The National Australia Bank’s venture capital fund NAB Ventures’s primary objective is to further the strategic aims of the bank, says managing director Todd Forest.

Article-343_Todd-Passport-Photo_NAB.jpgThe fund was announced in 2015 as a way for NAB to leverage fintech innovation for its own strategic priorities by investing in start-ups the bank could collaborate with. It has a three-year, $50 million commitment from NAB and has so far made 11 investments and two follow up investments.
“A lot of it is about how do we work with start-ups to be able to be agile and create better customer experiences,” says Forest. “The attitude is we don’t have to build everything ourselves. We’ll look to build and digitize whatever make sense, but we also leverage third-party partners that are doing interesting things to ultimately improve the customer experience.”
The fund makes its investment across four broad themes: providing a “connected” experience for small and medium businesses; supporting retail customers through the full home ownership journey; building easier, faster, richer payments for customers; and helping customers build, monitor and manage wealth.
The primary objective of the fund is to make investments that will be of strategic investment to the bank rather than to make a financial return, says Forest, previously the head of MSN Asia Pacific and chief executive of Clipp, a mobile payments and data start-up with a focus on hospitality.
“It either helps NAB create a better customer solution which could be a cybersecurity company which we use, we take on as a client which protects our customers. Or another example would be one like Xero, that we on-sell to our customers which still creates a better customer experience, but that we’ll actually distribute it to our customers,” Forest says.

The increasing importance of data

NAB’s investment in the Xero cloud-based small business accounting package actually came before the fund was established, but Forest says it is a good example of what the bank is trying to achieve.
The bank rolled out the package to clients of its New Zealand subsidiary BNZ and was also the first bank to open its APIs to Xero. Users can open their financial data to NAB with a click of a button and be assessed for an unsecured loan of up to $100,000 in 20 minutes.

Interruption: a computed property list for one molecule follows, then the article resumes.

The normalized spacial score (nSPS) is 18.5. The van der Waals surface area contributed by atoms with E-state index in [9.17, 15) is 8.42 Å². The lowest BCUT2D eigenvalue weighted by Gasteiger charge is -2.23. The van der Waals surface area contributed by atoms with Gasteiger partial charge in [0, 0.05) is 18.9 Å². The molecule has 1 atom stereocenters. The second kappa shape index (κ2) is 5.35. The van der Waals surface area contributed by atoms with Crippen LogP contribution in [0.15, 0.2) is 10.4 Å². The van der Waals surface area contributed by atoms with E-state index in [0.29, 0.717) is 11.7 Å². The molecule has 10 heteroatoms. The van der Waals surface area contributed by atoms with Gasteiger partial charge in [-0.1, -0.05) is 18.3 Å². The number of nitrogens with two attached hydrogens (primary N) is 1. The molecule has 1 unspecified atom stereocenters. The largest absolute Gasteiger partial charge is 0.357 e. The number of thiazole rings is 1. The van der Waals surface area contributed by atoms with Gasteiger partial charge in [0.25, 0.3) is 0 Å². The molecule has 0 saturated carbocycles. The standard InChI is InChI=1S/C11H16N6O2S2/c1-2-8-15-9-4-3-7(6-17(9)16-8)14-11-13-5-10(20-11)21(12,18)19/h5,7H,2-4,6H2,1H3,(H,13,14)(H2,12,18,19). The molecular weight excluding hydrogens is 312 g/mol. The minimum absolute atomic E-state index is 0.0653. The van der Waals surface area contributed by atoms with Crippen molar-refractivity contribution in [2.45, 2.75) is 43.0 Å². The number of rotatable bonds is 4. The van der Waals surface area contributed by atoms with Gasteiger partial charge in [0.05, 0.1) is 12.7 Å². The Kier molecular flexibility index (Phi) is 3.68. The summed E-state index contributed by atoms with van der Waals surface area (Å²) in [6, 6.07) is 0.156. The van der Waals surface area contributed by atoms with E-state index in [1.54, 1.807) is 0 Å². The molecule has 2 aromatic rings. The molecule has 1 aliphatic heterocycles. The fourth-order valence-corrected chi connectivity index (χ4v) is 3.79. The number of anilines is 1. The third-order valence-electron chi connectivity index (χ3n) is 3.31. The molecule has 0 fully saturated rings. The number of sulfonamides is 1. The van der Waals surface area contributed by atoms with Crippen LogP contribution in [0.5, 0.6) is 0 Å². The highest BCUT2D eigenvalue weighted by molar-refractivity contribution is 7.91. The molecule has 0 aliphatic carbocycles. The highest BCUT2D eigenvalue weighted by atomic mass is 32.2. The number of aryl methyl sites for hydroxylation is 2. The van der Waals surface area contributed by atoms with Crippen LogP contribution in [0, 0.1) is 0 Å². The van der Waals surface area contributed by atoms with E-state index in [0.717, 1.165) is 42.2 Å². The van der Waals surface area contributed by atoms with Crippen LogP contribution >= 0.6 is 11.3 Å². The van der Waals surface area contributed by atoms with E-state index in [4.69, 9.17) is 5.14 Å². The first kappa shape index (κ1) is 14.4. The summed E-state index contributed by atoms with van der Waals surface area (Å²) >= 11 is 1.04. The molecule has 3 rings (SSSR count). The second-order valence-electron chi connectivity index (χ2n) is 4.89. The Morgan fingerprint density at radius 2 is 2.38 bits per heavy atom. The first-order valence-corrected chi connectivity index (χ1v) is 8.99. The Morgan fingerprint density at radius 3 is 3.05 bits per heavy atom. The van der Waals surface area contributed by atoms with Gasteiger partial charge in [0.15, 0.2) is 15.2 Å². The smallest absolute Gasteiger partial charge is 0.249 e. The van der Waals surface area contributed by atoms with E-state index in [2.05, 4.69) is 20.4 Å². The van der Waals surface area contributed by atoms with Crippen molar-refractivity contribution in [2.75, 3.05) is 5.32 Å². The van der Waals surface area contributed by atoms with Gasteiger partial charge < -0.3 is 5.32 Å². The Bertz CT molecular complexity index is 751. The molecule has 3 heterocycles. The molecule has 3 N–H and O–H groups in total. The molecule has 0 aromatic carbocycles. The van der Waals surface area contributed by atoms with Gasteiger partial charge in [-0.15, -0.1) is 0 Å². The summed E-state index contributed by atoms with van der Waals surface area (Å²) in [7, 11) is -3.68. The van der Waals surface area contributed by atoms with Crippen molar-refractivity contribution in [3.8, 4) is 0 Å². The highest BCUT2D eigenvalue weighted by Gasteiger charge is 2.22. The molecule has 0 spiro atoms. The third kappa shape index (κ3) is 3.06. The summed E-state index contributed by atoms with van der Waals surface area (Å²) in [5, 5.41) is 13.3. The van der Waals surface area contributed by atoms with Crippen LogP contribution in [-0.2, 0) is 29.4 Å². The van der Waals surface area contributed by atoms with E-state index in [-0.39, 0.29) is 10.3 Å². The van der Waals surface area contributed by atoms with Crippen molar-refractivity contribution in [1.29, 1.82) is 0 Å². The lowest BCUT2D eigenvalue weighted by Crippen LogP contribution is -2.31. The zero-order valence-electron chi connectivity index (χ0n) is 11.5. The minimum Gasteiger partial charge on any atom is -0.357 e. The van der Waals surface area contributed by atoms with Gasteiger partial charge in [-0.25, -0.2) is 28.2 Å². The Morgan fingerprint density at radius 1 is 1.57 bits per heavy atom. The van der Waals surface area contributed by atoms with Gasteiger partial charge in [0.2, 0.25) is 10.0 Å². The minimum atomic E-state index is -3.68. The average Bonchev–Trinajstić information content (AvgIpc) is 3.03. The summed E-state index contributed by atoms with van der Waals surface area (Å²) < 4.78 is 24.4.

The bank has since sold out of Xero – for 38 times its initial $3.2 million investment – but retains a close relationship with the company.
The fund’s other investments also include BRICKX, which allows people to make investments of as little as $100 into individual residential properties; no-fee international money transfer start-up veem; and Wave, a small business accounting app.
Forest points to Data Republic as a successful investment and an example of how fintech can bring innovation to a bank. NAB co-invested alongside Westpac and ANZ and they have worked together to develop a set of standards to provide security and governance around the sharing of data.
This is becoming more important as the government moves to introduce its open data regime forcing banks and other retail businesses to share individual customer data with those customers.
“Two years ago, we didn’t know the specifics of how open data was going to unfold. But, we saw that the lack of ability to share data in a governed, secure way was holding back the economy and innovation,” Forest says.

Strategy and founders the winning combination

While there could be occasions when working to further NAB’s strategic aims might not be the best long-term option for a start-up, Forest says several meetings and discussions with the start-up before any investment decision mean they can usually identify those that won’t be a good fit.
But he acknowledges things can change. “If the start-up ends up going a slightly different direction we understand that. That will happen in some cases, and maybe we don’t end up using them or we can’t distribute them. That’s fine as well,” he says.
The NAB Ventures investment committee consists of senior executives across the bank as well as one external member, Bill Bartee, the co-founder and managing director of VE firm Blackbird Ventures.
They consider the strategic elements – such as will NAB be able to grow start-ups and whether they can bring innovation to the bank – as well as the founders, whether they are passionate and tough and working to solve a problem rather than just seeking an exit.
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